U.S. Supreme Court
Perego v. Dodge, 163 U.S. 160 (1896)
Perego v. Dodge
Argued May 1, 1896
Decided May 18, 1896
163 U.S. 160
This complaint being, in effect, a bill to quiet title as against an adverse claim, and the plaintiff having thus voluntarily invoked the equity jurisdiction of the court, he is in no position to urge on appeal that his complaint should have been dismissed because of adequacy of remedy at law, and such an objection comes too late in the appellate tribunal.
Where a case is one of equitable jurisdiction only, the trial court is not bound to submit issues of fact to a jury, and, if it does so, is at liberty to disregard the verdict and findings of the jury.
By reason of his selection of this form of action and his proceeding to a hearing and decree without objection, the contention of the appellant in respect of his deprivation of trial by jury comes too late.
The Act of March 3, 1881, c. 140, 21 Stat. 505, was not intended to require and does not require all suits under Rev.Stat. § 2326, to be actions at law and to be tried by a jury.
This was a suit brought by William Perego against W. H. Dodge and others in the District Court for the Third Judicial District of the Territory of Utah, in pursuance of the provisions of § 2326 of the Revised Statutes. The complaint alleged the title of plaintiff to a mining claim, called the Perego, of which he averred he was in possession; described it, and stated the date of location, existence of the vein, and the other facts entitling him to a decree founded upon such title. It was then alleged that defendants had made application for a patent to certain mining claims known as the Mayflower Nos. 4 and 5, and that they had wrongfully surveyed said claims so as to conflict with plaintiff's claim, and, after describing the area in conflict, averred that notice of the application for patent by defendants was published; that, within the sixty-day period of publication, plaintiff filed in the land office his adverse claim, and brought this suit within thirty days thereafter. Plaintiff prayed judgment and relief against defendants;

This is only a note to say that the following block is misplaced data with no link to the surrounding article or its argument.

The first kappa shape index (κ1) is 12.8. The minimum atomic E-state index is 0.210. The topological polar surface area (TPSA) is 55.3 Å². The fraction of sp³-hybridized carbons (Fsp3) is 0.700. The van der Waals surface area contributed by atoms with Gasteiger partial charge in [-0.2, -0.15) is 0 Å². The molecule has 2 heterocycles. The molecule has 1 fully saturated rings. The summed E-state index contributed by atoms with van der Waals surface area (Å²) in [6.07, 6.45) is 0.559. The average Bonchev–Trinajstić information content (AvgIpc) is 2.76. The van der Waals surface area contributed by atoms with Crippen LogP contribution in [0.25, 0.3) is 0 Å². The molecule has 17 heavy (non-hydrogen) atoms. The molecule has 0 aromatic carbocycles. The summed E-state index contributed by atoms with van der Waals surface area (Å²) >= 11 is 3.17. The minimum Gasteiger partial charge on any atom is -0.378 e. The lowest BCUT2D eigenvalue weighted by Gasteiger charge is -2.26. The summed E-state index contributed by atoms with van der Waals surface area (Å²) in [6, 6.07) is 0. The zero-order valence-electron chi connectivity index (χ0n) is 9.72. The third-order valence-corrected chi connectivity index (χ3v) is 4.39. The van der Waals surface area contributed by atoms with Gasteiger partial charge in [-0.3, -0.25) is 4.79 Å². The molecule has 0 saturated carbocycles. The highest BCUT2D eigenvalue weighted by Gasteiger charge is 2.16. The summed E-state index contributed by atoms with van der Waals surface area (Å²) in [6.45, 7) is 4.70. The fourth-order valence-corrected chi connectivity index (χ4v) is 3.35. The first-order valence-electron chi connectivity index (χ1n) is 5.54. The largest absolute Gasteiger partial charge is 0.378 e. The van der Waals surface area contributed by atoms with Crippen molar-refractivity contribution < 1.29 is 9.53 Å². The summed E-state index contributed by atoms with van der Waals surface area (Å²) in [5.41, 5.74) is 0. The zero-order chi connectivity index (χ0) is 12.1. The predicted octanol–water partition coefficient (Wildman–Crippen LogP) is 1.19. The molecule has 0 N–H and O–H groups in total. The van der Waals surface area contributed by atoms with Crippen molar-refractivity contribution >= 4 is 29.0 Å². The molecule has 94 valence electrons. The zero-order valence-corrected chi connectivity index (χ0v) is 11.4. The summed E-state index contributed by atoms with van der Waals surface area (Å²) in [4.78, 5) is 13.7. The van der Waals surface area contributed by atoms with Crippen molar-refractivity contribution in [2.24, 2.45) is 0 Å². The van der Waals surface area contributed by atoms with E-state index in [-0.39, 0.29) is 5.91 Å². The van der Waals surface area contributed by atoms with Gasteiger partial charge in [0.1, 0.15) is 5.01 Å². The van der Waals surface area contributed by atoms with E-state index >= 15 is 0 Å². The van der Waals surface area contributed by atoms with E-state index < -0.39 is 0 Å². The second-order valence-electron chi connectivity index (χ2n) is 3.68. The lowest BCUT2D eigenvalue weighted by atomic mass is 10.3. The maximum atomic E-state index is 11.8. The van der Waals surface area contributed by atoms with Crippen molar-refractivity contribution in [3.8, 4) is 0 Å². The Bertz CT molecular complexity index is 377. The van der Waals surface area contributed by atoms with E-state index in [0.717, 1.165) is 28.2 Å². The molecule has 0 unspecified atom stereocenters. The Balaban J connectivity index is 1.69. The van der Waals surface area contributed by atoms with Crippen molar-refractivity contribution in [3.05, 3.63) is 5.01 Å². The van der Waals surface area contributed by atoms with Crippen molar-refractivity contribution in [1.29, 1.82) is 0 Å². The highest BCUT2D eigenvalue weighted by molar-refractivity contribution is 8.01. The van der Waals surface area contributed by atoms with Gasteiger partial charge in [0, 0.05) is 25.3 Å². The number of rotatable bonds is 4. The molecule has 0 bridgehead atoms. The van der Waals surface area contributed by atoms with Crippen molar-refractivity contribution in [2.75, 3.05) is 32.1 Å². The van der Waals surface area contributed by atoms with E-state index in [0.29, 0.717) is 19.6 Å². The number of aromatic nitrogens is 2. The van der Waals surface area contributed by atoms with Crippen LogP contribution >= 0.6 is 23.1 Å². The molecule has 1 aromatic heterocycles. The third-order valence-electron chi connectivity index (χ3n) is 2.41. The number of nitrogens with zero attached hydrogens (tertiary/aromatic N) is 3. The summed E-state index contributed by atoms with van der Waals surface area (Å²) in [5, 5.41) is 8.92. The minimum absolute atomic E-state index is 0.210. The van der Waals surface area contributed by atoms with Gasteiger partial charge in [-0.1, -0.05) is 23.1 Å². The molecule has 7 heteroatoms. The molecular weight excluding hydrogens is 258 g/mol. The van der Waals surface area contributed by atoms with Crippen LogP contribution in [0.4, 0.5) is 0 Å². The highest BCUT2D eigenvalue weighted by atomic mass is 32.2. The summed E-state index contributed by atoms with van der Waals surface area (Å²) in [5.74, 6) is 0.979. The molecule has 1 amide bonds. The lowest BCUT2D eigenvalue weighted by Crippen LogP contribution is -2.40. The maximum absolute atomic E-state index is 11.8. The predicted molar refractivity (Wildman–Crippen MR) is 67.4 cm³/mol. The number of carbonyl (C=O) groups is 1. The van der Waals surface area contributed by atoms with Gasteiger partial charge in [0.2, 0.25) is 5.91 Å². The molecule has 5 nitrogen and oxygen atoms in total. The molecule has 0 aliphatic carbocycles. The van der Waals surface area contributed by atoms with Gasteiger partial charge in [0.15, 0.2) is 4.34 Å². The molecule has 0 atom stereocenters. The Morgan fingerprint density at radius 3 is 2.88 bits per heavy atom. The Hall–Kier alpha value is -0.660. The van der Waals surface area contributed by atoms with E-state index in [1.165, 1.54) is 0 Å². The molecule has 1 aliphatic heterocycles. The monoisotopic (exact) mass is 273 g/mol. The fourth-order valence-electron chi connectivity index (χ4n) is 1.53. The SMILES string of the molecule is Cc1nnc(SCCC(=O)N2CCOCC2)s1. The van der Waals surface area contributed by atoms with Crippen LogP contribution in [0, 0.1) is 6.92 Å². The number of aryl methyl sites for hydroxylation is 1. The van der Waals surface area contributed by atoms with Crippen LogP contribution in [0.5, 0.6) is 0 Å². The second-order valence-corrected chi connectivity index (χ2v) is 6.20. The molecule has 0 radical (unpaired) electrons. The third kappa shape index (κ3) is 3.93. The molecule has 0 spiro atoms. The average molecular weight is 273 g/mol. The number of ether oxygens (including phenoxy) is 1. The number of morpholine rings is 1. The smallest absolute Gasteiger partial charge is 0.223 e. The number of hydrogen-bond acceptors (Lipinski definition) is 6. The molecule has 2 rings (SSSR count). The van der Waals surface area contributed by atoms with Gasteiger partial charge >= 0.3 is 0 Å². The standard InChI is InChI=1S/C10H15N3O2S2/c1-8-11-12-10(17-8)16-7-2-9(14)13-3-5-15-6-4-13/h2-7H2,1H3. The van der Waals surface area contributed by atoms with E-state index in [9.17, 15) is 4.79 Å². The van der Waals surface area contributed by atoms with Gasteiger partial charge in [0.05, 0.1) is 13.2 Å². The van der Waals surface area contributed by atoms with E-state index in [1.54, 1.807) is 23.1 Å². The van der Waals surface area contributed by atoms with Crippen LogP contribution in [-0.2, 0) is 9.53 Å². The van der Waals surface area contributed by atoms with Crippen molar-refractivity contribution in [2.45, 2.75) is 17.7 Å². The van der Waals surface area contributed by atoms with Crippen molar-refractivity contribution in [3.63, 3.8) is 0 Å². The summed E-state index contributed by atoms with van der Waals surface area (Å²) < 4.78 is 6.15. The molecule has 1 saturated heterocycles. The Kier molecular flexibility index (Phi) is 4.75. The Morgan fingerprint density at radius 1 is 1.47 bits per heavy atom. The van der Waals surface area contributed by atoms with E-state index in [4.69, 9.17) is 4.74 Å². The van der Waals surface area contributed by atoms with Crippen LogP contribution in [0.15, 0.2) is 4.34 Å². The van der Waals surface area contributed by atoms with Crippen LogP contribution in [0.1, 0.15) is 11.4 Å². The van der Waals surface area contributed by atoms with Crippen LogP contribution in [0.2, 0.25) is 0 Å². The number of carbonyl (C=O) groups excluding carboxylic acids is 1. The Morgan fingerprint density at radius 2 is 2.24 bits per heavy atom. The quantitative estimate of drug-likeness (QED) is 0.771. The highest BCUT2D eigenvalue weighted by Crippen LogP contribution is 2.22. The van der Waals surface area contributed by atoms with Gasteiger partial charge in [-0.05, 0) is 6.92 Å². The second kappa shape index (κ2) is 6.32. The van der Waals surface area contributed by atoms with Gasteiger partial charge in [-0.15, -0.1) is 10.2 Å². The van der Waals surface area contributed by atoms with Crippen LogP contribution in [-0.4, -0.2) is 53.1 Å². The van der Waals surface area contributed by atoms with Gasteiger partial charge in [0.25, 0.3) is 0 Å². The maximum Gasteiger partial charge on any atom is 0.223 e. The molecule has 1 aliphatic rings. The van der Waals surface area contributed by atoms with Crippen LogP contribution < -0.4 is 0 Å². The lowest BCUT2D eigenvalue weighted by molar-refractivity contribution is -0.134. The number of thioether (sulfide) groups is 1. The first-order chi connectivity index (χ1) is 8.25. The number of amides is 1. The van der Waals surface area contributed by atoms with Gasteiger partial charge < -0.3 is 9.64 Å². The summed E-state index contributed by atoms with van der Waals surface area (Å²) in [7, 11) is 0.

"that the plaintiff is the owner and lawfully in and entitled to the possession of the last above described premises, the area in conflict between the said Perego mining
claim and the alleged consolidated claim of Wm. H. Dodge et al. upon alleged Mayflower No. 4 and Mayflower No. 5 lode locations and the lodes therein, and quieting and confirming plaintiff's title thereto and possession thereof; that the defendants have no title to or right of possession of said conflict area, or the lodes therein, or any part thereof; that the defendants be restrained pending the action and upon trial perpetually from entering in or upon said conflict area, or the lodes thereon, or any part thereof, or mining in or extracting any ores or mineral therefrom, and from in any way interfering with the possession thereof; also, that the plaintiff have all other and further proper relief, with costs of suit."
Defendants answered, denying the material allegations of the complaint, and further affirmatively set up the necessary jurisdictional facts of their location, averred that the required assessment work had been fully performed, claimed a valid location of the Mayflower Nos. 4 and 5, and prayed that defendants be adjudged to be the owners and entitled to the possession of the said Mayflower Nos. 4 and 5 lodes and mining claims, including the area in conflict, and for all other proper relief, and for costs of suit.
The case came on for trial, and the parties appeared by their attorneys, as the record states, "present and ready for trial, and the case is tried before the court." The trial occupied three days, May 6, 7, and 9, 1891, and on May 11, the following entry was made: